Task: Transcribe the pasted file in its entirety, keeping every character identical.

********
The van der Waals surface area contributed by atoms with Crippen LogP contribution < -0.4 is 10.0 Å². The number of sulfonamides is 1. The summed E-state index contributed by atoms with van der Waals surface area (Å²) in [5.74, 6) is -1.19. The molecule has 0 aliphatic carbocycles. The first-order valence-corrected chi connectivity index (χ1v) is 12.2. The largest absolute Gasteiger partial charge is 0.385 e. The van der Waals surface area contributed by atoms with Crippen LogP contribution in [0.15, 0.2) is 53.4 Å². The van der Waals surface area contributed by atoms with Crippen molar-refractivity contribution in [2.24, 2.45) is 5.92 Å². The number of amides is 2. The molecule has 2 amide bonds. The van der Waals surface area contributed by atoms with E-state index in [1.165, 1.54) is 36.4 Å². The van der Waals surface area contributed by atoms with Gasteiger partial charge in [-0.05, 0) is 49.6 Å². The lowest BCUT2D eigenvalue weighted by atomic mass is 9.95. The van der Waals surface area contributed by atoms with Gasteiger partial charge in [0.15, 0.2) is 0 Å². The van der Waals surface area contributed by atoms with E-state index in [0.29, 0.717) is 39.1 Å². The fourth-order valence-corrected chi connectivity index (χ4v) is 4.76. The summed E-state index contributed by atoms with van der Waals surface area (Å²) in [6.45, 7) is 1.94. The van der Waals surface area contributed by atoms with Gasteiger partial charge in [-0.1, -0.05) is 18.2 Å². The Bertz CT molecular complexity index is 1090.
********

The van der Waals surface area contributed by atoms with Crippen LogP contribution < -0.4 is 10.0 Å². The number of sulfonamides is 1. The summed E-state index contributed by atoms with van der Waals surface area (Å²) in [5.74, 6) is -1.19. The molecule has 0 aliphatic carbocycles. The first-order valence-corrected chi connectivity index (χ1v) is 12.2. The largest absolute Gasteiger partial charge is 0.385 e. The van der Waals surface area contributed by atoms with Crippen LogP contribution in [0.15, 0.2) is 53.4 Å². The van der Waals surface area contributed by atoms with Crippen molar-refractivity contribution in [2.24, 2.45) is 5.92 Å². The number of amides is 2. The molecule has 2 amide bonds. The van der Waals surface area contributed by atoms with E-state index in [1.165, 1.54) is 36.4 Å². The van der Waals surface area contributed by atoms with Gasteiger partial charge in [-0.05, 0) is 49.6 Å². The lowest BCUT2D eigenvalue weighted by atomic mass is 9.95. The van der Waals surface area contributed by atoms with Gasteiger partial charge in [0.15, 0.2) is 0 Å². The van der Waals surface area contributed by atoms with E-state index in [0.29, 0.717) is 39.1 Å². The fourth-order valence-corrected chi connectivity index (χ4v) is 4.76. The summed E-state index contributed by atoms with van der Waals surface area (Å²) in [6.45, 7) is 1.94. The van der Waals surface area contributed by atoms with Gasteiger partial charge in [-0.1, -0.05) is 18.2 Å². The Bertz CT molecular complexity index is 1090.